On October 17, activists organized to speak out against the defense contractor Raytheon, which recently received a $251.1 million contract to provide the U.S. Navy with Tomahawk cruise missiles for the following year. The Tomahawk cruise missile has been an integral part of the Obama administration’s military strategy due to its ability to kill large numbers of alleged combatants from faraway distances, without requiring “boots on the ground.” Florida is no stranger to the military-industrial complex. Raytheon, General Dynamics, Honeywell, and Lockheed Martin can all be found within Pinellas County alone.
Raytheon will supposedly be providing these weapons of war to combat militants in the Islamic State in Iraq and Syria (ISIS), a group whose existence is a direct result of the destruction and occupation of Iraq by the United States. President Obama continues to claim that his war against the Iraqi and Syrian people is being waged for their own safety, but working class critics and peace activists know that these words ring hollow. The primary beneficiaries of this war are not Iraqis, nor Syrians, nor American workers, but wealthy defense contractors whose stock prices rise with every missile fired.
“The Tomahawk cruise missile developed by Raytheon is Obama’s weapon of choice”, said Dina Formentini, an organizer with St. Pete for Peace, “and he’s used a great number of them recently in Iraq and now in Syria, and that’s where this contract came from”. Formentini furthermore spoke to the dubiousness of the Obama administration’s assurances of surgical precision and regard for civilian well-being. She cited a study by the Columbia University Human Rights Institute regarding the administration’s drone program stating that, “for every suspected terrorist killed in a drone strike, 50 civilians are killed.”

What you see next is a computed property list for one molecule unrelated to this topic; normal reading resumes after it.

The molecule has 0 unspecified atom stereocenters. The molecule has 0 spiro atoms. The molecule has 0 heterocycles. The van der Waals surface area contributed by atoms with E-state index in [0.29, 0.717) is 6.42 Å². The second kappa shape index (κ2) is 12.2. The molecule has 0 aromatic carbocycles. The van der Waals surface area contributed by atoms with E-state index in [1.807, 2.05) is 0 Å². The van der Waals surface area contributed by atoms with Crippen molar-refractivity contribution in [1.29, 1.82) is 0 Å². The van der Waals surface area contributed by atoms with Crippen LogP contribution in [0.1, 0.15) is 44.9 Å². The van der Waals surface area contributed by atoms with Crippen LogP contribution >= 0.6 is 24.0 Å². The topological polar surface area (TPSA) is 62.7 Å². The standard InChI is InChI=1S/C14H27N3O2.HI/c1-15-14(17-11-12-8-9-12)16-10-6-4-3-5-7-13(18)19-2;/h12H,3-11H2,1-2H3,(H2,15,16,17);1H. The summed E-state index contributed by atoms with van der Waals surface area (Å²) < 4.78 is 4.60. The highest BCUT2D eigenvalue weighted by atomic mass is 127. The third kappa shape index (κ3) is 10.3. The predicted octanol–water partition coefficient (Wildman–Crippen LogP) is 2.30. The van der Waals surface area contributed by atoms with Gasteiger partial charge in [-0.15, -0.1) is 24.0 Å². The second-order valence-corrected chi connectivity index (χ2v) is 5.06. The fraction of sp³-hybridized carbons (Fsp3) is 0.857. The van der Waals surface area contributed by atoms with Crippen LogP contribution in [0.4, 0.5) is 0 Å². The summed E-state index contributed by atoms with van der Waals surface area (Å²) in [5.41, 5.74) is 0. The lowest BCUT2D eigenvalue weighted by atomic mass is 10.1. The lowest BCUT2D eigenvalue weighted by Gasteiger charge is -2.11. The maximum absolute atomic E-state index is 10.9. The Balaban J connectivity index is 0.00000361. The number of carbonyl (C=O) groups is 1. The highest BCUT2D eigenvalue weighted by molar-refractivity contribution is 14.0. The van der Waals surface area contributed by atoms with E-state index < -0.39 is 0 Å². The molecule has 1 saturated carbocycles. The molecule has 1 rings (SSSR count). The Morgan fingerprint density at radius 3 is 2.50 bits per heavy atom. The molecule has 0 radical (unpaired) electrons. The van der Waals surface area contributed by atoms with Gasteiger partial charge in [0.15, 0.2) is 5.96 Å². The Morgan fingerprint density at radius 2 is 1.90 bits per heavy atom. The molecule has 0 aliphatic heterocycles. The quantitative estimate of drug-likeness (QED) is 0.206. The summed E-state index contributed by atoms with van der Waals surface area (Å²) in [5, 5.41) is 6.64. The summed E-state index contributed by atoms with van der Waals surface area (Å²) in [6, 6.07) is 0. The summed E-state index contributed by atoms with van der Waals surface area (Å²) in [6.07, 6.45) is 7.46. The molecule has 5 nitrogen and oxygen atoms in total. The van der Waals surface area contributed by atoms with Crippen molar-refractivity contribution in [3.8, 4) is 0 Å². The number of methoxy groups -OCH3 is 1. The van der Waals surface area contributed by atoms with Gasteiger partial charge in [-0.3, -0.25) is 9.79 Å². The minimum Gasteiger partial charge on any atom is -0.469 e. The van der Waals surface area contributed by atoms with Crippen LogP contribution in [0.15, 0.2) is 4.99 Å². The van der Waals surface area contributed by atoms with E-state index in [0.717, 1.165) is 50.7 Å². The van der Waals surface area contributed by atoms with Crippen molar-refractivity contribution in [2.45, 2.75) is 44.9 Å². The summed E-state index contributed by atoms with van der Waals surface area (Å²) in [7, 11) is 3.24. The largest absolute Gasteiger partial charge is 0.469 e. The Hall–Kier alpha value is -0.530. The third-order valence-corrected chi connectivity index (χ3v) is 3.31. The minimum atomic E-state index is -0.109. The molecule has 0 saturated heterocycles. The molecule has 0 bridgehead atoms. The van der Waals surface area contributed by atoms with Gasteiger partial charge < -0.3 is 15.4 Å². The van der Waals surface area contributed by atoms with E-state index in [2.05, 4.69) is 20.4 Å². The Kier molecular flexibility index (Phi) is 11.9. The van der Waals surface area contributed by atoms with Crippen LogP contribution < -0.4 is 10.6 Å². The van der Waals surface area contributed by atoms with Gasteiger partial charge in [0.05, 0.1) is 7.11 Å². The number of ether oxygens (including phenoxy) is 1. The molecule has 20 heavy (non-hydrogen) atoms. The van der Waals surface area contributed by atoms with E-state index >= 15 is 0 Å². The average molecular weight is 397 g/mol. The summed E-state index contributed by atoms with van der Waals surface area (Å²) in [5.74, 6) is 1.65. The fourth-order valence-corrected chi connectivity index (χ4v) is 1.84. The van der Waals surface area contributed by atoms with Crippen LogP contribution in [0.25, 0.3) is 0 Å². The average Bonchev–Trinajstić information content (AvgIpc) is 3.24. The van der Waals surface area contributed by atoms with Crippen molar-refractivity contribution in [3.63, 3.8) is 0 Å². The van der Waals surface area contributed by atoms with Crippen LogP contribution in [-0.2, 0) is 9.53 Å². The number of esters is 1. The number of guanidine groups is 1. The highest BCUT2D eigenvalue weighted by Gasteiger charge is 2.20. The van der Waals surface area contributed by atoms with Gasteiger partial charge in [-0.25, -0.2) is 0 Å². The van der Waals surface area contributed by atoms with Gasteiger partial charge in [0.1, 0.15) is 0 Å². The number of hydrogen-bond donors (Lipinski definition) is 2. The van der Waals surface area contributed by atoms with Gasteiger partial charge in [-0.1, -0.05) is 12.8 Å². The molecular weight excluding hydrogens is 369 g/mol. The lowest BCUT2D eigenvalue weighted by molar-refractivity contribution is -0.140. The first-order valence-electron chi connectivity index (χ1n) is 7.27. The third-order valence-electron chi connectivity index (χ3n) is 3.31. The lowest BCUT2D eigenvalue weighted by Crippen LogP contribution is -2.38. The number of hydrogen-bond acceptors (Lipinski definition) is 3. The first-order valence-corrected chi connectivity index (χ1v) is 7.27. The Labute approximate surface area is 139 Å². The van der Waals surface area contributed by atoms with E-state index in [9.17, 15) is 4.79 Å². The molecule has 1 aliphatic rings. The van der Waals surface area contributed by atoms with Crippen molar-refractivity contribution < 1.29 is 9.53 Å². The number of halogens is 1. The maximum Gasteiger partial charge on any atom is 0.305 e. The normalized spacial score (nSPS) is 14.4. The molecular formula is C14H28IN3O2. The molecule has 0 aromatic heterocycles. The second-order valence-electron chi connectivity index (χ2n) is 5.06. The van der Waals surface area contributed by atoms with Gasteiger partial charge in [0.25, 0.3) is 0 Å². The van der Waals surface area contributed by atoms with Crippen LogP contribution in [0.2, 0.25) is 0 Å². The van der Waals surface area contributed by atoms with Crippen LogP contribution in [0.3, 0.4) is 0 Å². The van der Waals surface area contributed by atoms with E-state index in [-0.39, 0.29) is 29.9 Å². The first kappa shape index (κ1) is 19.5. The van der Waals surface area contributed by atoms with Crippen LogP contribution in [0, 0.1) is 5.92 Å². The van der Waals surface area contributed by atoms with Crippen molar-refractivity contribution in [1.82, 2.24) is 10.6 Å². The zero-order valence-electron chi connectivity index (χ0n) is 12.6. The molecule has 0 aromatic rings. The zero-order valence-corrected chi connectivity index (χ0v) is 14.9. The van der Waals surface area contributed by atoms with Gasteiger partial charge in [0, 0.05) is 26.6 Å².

The activists also spoke out against the burdens being placed on the working class in feeding the war machine. Jimmy Dunson, an activist with Food Not Bombs and St. Pete for Peace emphasized that, “We could be spending our energy and our money and our time on helping the homeless, for example. Feeding people who are hungry instead of building more missiles and more bombs, like Raytheon is doing, taking people’s lives.” The escalation of imperial war by the United States is accompanying cutbacks in the already meager social safety net, and is being countered by protest and solidarity. As Dunson said, “I’m here because I believe in love and in opposing war.”
The protest drew predominately positive feedback from the public, as thumbs-up, high fives, approving honks, and encouraging statements greeted the activists. “I want to say that now more than any time in my eight years doing this, that we have more honks, and more thumbs-up, and more positive support now than we’ve ever had before,” said Dina Formentini.
Outside of Raytheon, the people expressed an unwillingness to continue suffering for the profits of defense contractors and for the imperial interests of the United States. Formentini concluded by lamenting the divide between policy and popular sentiment by saying, “I just wish that voting and the elections would be representative of what we see when we’re here.”